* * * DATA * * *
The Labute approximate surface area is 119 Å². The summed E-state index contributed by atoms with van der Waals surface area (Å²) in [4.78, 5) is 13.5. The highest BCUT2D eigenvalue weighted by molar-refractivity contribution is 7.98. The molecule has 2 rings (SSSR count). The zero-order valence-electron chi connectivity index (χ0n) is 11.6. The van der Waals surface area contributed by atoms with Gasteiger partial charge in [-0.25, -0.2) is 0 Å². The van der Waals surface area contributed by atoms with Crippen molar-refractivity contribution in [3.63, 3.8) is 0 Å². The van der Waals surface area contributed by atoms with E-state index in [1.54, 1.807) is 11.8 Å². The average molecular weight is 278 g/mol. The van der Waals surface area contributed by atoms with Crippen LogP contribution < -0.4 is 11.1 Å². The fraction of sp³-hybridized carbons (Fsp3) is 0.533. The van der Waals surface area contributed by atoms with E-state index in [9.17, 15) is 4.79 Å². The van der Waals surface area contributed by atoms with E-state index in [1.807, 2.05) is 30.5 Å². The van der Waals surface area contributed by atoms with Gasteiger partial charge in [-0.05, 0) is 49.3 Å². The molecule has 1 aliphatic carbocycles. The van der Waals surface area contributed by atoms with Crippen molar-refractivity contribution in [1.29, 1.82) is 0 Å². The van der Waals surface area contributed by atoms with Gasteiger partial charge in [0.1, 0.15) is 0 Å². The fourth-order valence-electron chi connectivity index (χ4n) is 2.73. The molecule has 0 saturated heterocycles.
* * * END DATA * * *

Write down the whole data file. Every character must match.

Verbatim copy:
The Labute approximate surface area is 119 Å². The summed E-state index contributed by atoms with van der Waals surface area (Å²) in [4.78, 5) is 13.5. The highest BCUT2D eigenvalue weighted by molar-refractivity contribution is 7.98. The molecule has 2 rings (SSSR count). The zero-order valence-electron chi connectivity index (χ0n) is 11.6. The van der Waals surface area contributed by atoms with Gasteiger partial charge in [-0.25, -0.2) is 0 Å². The van der Waals surface area contributed by atoms with Crippen molar-refractivity contribution in [3.63, 3.8) is 0 Å². The van der Waals surface area contributed by atoms with E-state index in [1.54, 1.807) is 11.8 Å². The average molecular weight is 278 g/mol. The van der Waals surface area contributed by atoms with Crippen LogP contribution < -0.4 is 11.1 Å². The fraction of sp³-hybridized carbons (Fsp3) is 0.533. The van der Waals surface area contributed by atoms with E-state index in [9.17, 15) is 4.79 Å². The van der Waals surface area contributed by atoms with E-state index in [1.807, 2.05) is 30.5 Å². The van der Waals surface area contributed by atoms with Gasteiger partial charge in [-0.05, 0) is 49.3 Å². The molecule has 1 aliphatic carbocycles. The van der Waals surface area contributed by atoms with Crippen molar-refractivity contribution in [1.29, 1.82) is 0 Å². The van der Waals surface area contributed by atoms with Gasteiger partial charge in [0.1, 0.15) is 0 Å². The fourth-order valence-electron chi connectivity index (χ4n) is 2.73. The molecule has 0 saturated heterocycles.